American oil companies, using modern hydraulic fracturing techniques, have reversed a trend that started in the 1970s.
American oil production has stopped declining and has begun to rise. In 2013, it reached its highest level since 1989.
If we produce more, then we should import less, right? Not yet, anyway.
Crude oil is not a single substance. Some is black as tar. Some is clear. Some is sour (that is, it contains a lot of sulfur). Some is sweet, with less sulfur. Some is light and floats on water. Some is heavy and sinks in water.
The oil that comes from shale via fracking is light and sweet. The oil we import from Saudi Arabia or Venezuela is heavy and sour—and cheaper. Refineries configured to refine one kind of oil are not equipped to deal with the other. Most of our Gulf Coast refineries refine heavy, sour oil.
Lighter, sweeter oil from Texas or North Dakota is closest to refineries on the Gulf Coast, which cannot refine their products. East Coast refineries are better equipped to process it, but there are not enough pipelines to get crude to them from the shale oil fields.
In other words, American oil producers can’t find enough refining capacity, while we continue to import heavy, sour crude from places in the world that, to put it mildly, don’t have America’s best interests at heart.
Now, it turns out, we are beginning to run out of places to store our own crude oil.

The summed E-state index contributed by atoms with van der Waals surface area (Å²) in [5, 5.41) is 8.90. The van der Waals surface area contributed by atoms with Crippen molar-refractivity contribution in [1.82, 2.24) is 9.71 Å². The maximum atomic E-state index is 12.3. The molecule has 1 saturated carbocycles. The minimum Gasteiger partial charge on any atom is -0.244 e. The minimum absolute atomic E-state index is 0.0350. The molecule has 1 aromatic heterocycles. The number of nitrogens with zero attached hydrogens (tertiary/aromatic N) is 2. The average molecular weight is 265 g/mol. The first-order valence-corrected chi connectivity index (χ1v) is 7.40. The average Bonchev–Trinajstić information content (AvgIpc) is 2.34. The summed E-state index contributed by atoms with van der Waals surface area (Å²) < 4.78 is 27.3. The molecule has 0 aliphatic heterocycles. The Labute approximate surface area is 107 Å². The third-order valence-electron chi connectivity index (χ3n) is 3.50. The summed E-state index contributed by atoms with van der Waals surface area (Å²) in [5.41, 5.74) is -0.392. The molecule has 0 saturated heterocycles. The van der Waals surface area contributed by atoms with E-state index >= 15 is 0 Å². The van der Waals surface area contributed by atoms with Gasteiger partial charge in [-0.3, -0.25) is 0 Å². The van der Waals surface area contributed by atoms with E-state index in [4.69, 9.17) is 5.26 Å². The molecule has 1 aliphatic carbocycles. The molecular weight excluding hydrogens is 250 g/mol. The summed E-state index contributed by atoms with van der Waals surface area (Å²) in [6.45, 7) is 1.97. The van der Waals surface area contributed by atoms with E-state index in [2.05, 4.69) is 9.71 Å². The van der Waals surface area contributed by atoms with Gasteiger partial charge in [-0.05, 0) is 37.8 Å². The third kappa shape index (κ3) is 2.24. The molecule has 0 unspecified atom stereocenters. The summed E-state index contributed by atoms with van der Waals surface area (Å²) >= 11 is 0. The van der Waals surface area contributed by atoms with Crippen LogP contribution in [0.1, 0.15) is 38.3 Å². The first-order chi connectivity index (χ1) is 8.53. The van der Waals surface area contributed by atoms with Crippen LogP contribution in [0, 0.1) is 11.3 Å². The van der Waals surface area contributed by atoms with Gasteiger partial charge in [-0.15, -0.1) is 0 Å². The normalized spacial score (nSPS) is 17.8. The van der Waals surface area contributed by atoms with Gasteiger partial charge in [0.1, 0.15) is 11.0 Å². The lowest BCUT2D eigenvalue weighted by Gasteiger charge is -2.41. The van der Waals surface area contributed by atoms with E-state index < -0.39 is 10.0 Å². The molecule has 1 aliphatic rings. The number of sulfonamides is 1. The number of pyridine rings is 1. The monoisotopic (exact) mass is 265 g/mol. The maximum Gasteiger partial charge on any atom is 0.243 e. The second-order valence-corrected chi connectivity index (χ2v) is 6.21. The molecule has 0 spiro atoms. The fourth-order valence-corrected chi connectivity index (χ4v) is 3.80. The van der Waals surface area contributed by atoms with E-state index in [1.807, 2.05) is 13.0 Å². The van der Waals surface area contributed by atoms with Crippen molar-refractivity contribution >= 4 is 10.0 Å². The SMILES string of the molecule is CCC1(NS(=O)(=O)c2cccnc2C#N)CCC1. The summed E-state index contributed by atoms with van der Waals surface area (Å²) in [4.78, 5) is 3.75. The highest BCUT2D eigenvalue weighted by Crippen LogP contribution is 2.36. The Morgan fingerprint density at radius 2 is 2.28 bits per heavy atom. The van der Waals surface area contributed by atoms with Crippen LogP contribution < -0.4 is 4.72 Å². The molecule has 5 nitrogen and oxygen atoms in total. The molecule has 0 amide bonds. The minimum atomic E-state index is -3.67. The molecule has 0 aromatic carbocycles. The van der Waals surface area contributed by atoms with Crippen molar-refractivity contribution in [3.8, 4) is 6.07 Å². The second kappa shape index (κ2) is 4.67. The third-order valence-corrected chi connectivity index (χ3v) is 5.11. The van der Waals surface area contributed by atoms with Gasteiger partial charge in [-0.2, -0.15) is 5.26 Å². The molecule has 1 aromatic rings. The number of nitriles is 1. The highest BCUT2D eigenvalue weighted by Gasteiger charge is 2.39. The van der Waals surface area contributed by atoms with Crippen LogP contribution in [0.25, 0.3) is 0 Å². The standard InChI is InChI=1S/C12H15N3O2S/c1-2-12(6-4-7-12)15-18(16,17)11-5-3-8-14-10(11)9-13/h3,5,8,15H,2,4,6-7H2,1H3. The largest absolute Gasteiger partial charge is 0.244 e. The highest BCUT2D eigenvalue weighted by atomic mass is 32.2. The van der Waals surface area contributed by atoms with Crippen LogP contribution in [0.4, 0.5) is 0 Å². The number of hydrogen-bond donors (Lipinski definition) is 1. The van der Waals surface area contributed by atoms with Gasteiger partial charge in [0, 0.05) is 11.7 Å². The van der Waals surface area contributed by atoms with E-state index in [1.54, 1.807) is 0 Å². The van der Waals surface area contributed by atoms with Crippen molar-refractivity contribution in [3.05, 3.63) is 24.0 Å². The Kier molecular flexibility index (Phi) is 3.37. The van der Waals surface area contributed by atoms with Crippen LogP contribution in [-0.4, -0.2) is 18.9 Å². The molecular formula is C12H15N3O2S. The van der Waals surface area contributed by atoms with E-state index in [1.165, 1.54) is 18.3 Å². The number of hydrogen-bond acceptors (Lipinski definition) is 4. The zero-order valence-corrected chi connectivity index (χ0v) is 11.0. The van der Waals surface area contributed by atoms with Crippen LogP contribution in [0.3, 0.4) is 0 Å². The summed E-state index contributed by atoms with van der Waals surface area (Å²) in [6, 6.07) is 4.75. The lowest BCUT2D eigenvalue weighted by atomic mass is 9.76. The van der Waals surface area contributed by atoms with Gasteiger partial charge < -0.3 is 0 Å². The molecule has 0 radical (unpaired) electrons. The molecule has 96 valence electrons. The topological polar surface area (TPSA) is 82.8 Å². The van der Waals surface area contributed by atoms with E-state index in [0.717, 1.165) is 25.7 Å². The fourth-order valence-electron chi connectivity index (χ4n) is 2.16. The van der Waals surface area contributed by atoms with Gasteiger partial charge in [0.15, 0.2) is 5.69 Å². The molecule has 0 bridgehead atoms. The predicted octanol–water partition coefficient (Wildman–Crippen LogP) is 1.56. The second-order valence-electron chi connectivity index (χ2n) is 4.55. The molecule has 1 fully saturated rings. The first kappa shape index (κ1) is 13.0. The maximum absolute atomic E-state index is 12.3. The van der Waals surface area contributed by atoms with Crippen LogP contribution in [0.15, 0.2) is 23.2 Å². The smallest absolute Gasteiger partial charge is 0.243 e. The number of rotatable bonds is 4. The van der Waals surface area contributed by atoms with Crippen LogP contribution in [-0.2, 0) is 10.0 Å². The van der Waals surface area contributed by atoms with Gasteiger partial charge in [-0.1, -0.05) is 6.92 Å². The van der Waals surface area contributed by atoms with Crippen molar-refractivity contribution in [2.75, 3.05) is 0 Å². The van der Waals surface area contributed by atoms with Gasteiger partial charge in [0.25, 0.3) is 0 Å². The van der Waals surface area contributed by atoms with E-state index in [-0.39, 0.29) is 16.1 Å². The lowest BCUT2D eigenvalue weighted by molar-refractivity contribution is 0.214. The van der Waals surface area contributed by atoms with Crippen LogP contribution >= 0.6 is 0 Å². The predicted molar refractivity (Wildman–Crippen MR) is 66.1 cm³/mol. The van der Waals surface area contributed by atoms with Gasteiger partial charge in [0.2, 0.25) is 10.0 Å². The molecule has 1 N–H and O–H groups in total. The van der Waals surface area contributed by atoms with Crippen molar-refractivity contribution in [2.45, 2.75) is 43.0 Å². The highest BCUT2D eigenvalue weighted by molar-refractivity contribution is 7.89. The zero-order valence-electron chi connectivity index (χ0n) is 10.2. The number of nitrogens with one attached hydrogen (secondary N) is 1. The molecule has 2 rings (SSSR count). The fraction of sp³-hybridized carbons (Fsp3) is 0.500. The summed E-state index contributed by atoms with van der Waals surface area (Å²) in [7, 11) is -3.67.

The price of gasoline has fallen dramatically in recent months. We are currently seeing the spike in gas prices that always takes place this time of year when refineries switch from winter fuel to summer fuel. But prices are still much lower than this time last year.
The glut of oil could send the price of crude oil to low prices not seen in decades. Oil futures have fallen to just over $50 a barrel, and some analysts are talking about the possibility of $20 oil.
Companies can cut back on new drilling, but it will take months for it to reduce supplies of oil. They can’t sell it outside the US because of federal export restrictions. They can’t send it to the Gulf by pipeline and ship it to East Coast refineries by tanker because of the Jones Act of 1920.
Building new refineries or reconfiguring existing ones is costly and takes a long time. The quality of shale oil varies widely and unpredictably, adding another layer of complication.
So it looks like the short-term solution is to build more storage capacity and wait for the summer travel season to increase demand for gasoline. That’s how the industry dealt with a glut of oil in 2009. Oil storage is becoming a commodity for traders and futures markets. Meanwhile we keep importing and refining the dirtiest crude oil on the planet from people who don’t like us much.
Does that make sense to anyone besides oil industry professionals? How is it sustainable?
Don’t let low gas prices lull you into wasting gas. Everything you know about saving gas is just as important whether we’re paying a lot or a little for imported oil while our own sits in tanks.
Please let me and other readers know what you think.
Light on the Top, Heavy on the Bottom: A Crude Oil Refinery Primer / Dan Eberhart (Canary, February 14, 2014)
US Running out of Room to Store Oil: Price Collapse Next? / Jonathan Fahey (Associated Press, March 4, 2015) http://finance.yahoo.com/news/us-running-room-store-oil-171025359.html
Oil Glut Sparks Latest Dilemma: Where to Put It All / Nicole Friedman (Wall Street Journal, March 5, 2015)
Photo credit: AP /Mark Lennihan (2008 as Tropical Storm Gustav approached the Louisiana coast)